But strong popular resistance is foiling attempts to burn her at the political stake.
By Richard Silverstein | Al Jazeera | Mar 7, 2019
For those who need a primer in anti-Semitism, let’s talk about what it is and isn’t. It is the hatred of Jews for being Jews. It should not be confused with Israel. There is nothing wrong with criticizing Israel or advocating for an Israel that is a democracy offering equal rights to all citizens, Jewish and non-Jewish.
In the late 15th century, as Catholic monarchs Ferdinand II and Isabella I pushed to conquer territories in the Iberian Peninsula under Muslim rule, they launched a religious tribunal which came to be known as the Spanish Inquisition.
One of its main tasks was to discover “false converts” to Christianity among the Jews and Muslims of Andalusia. The Inquisition used torture generously to extract forced confessions of “sin” from people suspected of observing Jewish and Muslim rituals or traditions in the privacy of their homes and subsequently punished them in public in what was known as auto-da-fe.
In this modern age, it would be nice (but naive) to think that we have put behind these times. Apparently, these medieval practices are still in use in the US Congress.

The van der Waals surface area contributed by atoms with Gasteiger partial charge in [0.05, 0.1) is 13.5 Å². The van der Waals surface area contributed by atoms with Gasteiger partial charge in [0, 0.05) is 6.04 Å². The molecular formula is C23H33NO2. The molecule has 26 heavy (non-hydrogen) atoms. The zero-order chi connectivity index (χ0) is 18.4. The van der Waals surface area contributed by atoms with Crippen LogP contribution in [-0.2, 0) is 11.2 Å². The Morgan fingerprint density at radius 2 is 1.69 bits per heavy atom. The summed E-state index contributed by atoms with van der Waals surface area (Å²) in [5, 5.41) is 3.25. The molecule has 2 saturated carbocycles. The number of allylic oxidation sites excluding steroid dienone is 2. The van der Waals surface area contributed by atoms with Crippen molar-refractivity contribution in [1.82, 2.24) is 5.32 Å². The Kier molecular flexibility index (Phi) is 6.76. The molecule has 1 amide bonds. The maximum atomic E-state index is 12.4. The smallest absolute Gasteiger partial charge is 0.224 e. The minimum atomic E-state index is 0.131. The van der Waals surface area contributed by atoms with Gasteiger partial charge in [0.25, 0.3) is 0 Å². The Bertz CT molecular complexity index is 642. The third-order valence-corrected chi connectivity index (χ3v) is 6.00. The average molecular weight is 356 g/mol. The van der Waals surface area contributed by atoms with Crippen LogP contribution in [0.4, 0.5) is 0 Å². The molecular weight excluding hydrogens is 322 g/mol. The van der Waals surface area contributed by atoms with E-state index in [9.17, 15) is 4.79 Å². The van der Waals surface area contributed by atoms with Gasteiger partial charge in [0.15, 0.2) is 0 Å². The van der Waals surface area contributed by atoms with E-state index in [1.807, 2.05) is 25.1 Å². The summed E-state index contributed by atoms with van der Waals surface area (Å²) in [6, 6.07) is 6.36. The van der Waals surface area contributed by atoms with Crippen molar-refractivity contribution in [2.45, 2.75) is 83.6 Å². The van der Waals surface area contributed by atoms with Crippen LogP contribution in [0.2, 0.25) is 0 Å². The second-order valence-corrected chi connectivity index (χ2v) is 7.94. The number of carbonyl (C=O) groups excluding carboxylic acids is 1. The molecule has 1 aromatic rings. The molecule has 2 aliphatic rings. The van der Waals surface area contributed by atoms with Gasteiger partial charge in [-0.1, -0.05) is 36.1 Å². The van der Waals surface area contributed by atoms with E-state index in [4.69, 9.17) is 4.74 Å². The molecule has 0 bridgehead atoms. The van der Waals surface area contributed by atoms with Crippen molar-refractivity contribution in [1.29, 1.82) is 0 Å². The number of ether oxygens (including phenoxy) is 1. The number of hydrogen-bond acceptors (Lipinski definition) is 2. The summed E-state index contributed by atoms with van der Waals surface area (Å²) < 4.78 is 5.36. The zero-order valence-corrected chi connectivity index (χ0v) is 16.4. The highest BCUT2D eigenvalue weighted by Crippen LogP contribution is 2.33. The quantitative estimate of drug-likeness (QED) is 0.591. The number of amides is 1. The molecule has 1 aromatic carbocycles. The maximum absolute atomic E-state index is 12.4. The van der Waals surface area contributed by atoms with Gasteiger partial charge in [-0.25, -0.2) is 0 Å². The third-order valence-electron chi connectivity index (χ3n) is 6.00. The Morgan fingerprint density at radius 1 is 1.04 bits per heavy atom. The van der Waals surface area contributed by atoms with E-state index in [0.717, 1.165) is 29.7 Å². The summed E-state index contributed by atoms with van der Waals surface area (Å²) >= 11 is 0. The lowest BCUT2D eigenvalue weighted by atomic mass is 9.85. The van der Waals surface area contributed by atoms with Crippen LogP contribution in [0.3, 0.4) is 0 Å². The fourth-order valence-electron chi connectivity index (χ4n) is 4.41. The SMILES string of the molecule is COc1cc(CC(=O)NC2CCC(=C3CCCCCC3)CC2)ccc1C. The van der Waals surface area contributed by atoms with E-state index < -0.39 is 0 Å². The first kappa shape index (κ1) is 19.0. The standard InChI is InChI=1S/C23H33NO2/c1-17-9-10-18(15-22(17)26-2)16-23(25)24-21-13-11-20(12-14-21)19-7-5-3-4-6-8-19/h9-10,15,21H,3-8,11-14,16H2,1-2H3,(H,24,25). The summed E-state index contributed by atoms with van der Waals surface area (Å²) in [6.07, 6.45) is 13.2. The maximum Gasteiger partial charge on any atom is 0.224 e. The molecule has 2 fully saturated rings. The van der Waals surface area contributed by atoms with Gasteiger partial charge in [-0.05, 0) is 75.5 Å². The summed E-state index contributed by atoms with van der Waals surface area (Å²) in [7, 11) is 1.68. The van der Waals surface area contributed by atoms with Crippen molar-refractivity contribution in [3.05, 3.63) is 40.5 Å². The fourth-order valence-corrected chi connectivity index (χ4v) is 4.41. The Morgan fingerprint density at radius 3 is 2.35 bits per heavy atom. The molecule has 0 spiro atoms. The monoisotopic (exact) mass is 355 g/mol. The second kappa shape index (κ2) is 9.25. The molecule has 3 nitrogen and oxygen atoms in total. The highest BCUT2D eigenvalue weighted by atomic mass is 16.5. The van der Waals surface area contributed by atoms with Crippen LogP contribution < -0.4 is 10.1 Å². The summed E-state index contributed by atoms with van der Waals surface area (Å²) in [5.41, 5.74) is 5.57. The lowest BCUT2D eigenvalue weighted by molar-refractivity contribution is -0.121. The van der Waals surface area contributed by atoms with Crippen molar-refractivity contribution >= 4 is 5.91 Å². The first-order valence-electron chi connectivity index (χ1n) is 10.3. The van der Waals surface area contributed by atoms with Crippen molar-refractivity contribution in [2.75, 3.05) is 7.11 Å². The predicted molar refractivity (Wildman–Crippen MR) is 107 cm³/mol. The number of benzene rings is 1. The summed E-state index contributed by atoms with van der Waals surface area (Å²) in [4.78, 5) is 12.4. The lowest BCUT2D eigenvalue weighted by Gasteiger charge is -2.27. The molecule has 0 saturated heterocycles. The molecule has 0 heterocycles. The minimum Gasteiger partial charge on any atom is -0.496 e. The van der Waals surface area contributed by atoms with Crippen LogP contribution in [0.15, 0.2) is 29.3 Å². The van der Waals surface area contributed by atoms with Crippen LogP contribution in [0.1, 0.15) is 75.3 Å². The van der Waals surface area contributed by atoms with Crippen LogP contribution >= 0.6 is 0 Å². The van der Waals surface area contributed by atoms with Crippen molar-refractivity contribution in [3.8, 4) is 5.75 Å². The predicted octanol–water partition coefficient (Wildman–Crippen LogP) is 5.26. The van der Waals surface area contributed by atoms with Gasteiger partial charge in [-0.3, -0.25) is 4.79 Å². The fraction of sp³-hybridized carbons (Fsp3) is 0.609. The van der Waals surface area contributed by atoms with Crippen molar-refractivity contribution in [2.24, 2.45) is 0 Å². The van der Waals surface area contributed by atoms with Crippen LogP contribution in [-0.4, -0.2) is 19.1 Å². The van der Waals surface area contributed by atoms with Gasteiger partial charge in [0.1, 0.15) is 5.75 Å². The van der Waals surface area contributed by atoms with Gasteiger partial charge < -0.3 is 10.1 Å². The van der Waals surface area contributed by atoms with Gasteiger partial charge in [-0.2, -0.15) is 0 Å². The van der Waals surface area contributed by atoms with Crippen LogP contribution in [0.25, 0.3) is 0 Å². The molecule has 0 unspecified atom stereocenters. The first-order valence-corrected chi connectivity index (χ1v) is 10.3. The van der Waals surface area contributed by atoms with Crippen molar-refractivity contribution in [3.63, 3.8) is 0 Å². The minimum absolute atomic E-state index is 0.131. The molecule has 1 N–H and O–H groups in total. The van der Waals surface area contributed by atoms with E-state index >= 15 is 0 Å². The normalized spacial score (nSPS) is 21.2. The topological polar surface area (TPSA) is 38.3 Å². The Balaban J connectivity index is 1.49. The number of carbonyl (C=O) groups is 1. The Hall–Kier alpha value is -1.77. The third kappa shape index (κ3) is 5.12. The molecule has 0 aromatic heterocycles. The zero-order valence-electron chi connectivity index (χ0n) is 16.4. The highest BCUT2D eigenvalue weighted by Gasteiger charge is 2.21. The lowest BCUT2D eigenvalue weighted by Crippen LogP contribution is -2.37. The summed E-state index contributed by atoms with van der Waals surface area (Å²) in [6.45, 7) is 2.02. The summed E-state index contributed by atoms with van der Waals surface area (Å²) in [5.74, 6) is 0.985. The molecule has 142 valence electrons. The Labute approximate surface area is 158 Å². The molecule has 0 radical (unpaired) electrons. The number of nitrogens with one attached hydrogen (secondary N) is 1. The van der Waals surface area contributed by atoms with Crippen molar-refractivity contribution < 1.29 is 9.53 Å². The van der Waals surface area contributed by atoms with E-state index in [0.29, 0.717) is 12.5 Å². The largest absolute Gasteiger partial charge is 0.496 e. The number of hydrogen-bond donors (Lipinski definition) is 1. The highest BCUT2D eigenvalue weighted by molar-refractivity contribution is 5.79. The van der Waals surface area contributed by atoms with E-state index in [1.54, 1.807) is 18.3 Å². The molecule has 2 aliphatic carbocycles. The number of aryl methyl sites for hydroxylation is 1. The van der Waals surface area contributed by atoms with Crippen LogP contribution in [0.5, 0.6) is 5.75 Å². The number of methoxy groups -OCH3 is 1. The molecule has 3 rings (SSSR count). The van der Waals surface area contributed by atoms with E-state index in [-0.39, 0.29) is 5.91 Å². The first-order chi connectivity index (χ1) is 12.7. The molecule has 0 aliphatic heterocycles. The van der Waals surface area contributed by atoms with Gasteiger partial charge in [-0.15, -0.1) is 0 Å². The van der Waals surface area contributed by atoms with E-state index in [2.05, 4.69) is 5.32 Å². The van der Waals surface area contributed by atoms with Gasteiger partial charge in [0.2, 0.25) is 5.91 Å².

The new Inquisition comes after a watershed 2018 Congressional election swept into office a new progressive class of American politicians. Among its ranks are three remarkable women, Representatives Rashida Tlaib, Ilhan Omar, and Alexandria Ocasio-Cortez, who challenged the system, incumbents, and the Democratic machine to win landslide victories on truly progressive platforms.
Their Middle East agenda was particularly forthright, and therefore shocking: They opposed US aid to Israel and vehemently criticized its government. Tlaib and Omar have even openly supported the Boycott, Divestment, Sanctions (BDS) movement.
Anyone familiar with the Israel lobby in Washington knew that the other shoe was bound to drop. And it didn’t take long.